George Boole’s first letter from Cork
- October 24, 2014
On the 25th of October 1849, 165 years ago, George Boole F.R.S (1815 -1864) wrote his first letter home to Lincoln, England from his new place of employment, the City of Cork. Boole had just been appointed the first Professor of Mathematics at Queens College Cork.
Boole’s letter was addressed to his sister Mary Ann and is now housed in UCC Library as part of the George Boole Papers in Library Archives. The entire collection has recently been digitised by the Library for the University’s celebrations of the 200th anniversary of the birth of Boole in 1815. The digital collection is available at http://georgeboole.ucc.ie/.
The letter (BP/1/6) begins, “I have at length arrived at scene [?] of my future labours and have taken what I think will prove comfortable lodging close by the college. The situation and the prospects around are all that could be desired. The river Lee flows in front of us through a beautiful valley the sides of which are covered with wood in many parts, an unusual sight in Ireland, and with suburban villas, Cork is so far as I have yet seen is [sic] a very pleasant and indeed a rather fine city.”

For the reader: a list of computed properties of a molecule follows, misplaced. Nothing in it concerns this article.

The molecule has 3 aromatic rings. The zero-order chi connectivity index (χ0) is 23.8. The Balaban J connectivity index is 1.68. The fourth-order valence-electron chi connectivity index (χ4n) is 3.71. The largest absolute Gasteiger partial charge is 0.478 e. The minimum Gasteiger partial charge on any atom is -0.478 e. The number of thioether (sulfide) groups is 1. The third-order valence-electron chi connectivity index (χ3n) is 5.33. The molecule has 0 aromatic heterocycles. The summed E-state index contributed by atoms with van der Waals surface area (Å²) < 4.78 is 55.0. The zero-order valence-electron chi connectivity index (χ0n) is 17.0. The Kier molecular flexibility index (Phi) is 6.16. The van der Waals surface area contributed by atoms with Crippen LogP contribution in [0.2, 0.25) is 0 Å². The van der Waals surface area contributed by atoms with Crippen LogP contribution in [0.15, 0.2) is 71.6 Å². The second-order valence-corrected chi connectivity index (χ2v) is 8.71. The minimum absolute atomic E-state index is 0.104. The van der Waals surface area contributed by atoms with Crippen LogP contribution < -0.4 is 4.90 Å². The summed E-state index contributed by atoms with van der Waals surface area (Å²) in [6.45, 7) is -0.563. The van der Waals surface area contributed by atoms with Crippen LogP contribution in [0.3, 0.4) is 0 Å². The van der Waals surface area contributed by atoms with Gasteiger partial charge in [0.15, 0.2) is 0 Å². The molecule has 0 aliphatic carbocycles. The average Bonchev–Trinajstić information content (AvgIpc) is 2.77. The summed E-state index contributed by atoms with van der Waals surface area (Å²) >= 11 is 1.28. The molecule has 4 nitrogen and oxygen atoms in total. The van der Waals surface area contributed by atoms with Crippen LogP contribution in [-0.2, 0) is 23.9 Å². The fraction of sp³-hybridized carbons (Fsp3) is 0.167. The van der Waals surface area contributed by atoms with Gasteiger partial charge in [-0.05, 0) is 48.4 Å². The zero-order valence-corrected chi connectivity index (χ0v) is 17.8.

So I took myself off this morning by foot through the centre of Cork city along the banks of the Lee and the rise of Summerhill, as far as Strawberry Hill, to see what this beautiful valley might present 165 years later.
Boole’s first residence was the boarding house of Mrs Knowles in Strawberry Hill. His next home was at 5 Grenville Place which today stands derelict, hopefully awaiting restoration. It was at this place that Boole wrote An investigation of the laws of thought (1854). His personal copy remains in Special Collections in the Library.
Boole’s letter continues by describing his journey from Dublin by train to Cork where he notes, “Of the state of cultivation in Ireland judging from what I yesterday saw while travelling from Dublin it is impossible to speak in terms too sad. There is over the whole country an air of utter destitution and abandonment. For miles and miles you see nothing but fields overgrown with weeds….. scarcely a human being by the way or a herd of cattle in the fields.” This is of course only a short period after the devastation of the Great Famine which was clearly still in evidence across the country.
Much has changed in Cork in the 165 years since Boole first arrived, but the Lee valley this morning, as the sun rose, has lost none of its beauty.
A new edition of The Life and Work of George Boole by Professor Emeritus Desmond MacHale has just been published as part of the UCC George Boole 200 celebrations and is available from the UCC Visitor Centre http://www.ucc.ie/en/about/visitors/centre/.